Understanding affordability – the new amendment

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If you have ever applied for a credit facility, you’ve probably heard the term affordability being thrown around before. You might also recall thinking to yourself at the time, ‘I can afford this, I don’t need someone else to tell me what I can and can’t afford.’

The truth is, affordability checks are really in place to protect you, the consumer, even if it doesn’t seem like it at first glance. In the past, affordability assessments merely encouraged responsible lending from credit providers. The new National Credit Act (NCA) amendment that came into play last month, forces credit providers to be responsible in their lending practices.

So what is an affordability check and why is it so important?

Simply put, affordability can be defined as your repayment-to-income ratio. Credit providers will ask you to fill out a form where you have to provide them with your gross monthly income as well as your gross expenses. Based on these figures, the credit provider will be able to determine if you qualify for the product that you applied for. Something that you should know however, is that credit providers don’t simply look at your earnings and expenses. Other factors like your employment history, credit history and number of dependants, to name a few, are all factors that contribute to the outcome of your affordability assessment.

Affordability assessments play an important role in our country’s economy. The new NCA amendment act will hopefully tackle over-indebtedness and address the consumer debt crisis South Africa is currently experiencing. The amendment act will definitely reduce the rate of successful credit application with these stricter affordability requirements being implemented from the 13th of March 2015.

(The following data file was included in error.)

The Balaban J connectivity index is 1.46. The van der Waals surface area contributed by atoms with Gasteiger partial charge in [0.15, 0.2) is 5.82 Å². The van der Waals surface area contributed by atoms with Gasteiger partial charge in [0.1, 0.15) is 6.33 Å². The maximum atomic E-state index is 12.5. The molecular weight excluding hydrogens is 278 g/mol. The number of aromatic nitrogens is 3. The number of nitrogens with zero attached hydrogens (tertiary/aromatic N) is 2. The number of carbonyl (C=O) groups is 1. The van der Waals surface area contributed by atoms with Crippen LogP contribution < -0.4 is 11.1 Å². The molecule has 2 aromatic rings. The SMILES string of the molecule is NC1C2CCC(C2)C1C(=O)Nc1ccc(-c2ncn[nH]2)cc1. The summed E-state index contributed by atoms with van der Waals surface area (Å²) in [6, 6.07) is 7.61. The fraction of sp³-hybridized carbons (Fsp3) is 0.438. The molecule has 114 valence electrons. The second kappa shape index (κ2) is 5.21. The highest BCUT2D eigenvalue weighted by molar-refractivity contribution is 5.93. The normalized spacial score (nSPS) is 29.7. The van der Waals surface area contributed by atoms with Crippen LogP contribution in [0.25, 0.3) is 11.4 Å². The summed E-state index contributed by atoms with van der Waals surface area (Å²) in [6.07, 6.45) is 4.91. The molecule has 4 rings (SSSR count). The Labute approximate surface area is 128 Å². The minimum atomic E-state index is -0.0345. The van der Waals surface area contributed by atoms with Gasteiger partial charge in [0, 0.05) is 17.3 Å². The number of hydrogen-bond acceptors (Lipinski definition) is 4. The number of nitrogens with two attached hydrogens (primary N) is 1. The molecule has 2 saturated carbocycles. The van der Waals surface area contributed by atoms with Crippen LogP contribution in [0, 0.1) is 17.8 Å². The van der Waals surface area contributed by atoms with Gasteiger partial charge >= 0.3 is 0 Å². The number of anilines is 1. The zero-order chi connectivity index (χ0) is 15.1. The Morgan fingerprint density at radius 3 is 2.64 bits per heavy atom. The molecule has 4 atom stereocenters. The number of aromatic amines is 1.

How does the new amendment to the NCA affect you? The most important amendment to the NCA is for credit providers to acquire three months of bank statements as well as three months of payslips from consumers before a loan can be approved. Credit providers also need to calculate discretionary income (the amount of income available after essentials has been paid for) as well as all existing debts and maintenance obligations.

This means that getting your loan approved for that dream house or that sport car you’ve been eyeing might be even harder in the future – especially if revolving credit facilities are how you roll. This said, the NCA amendment act is really there to protect consumers from irresponsible credit providers (and themselves). The amendment will also protect consumers from becoming over-indebted and being thrown into the deep end with the loan sharks.

In a nutshell, the new affordability amendment might make it harder for consumers to be approved for credit facilities because of stricter affordability requirements. In the long run however, the amendment will essentially save South African consumers from digging an ever deeper grave for themselves in terms of indebtedness.

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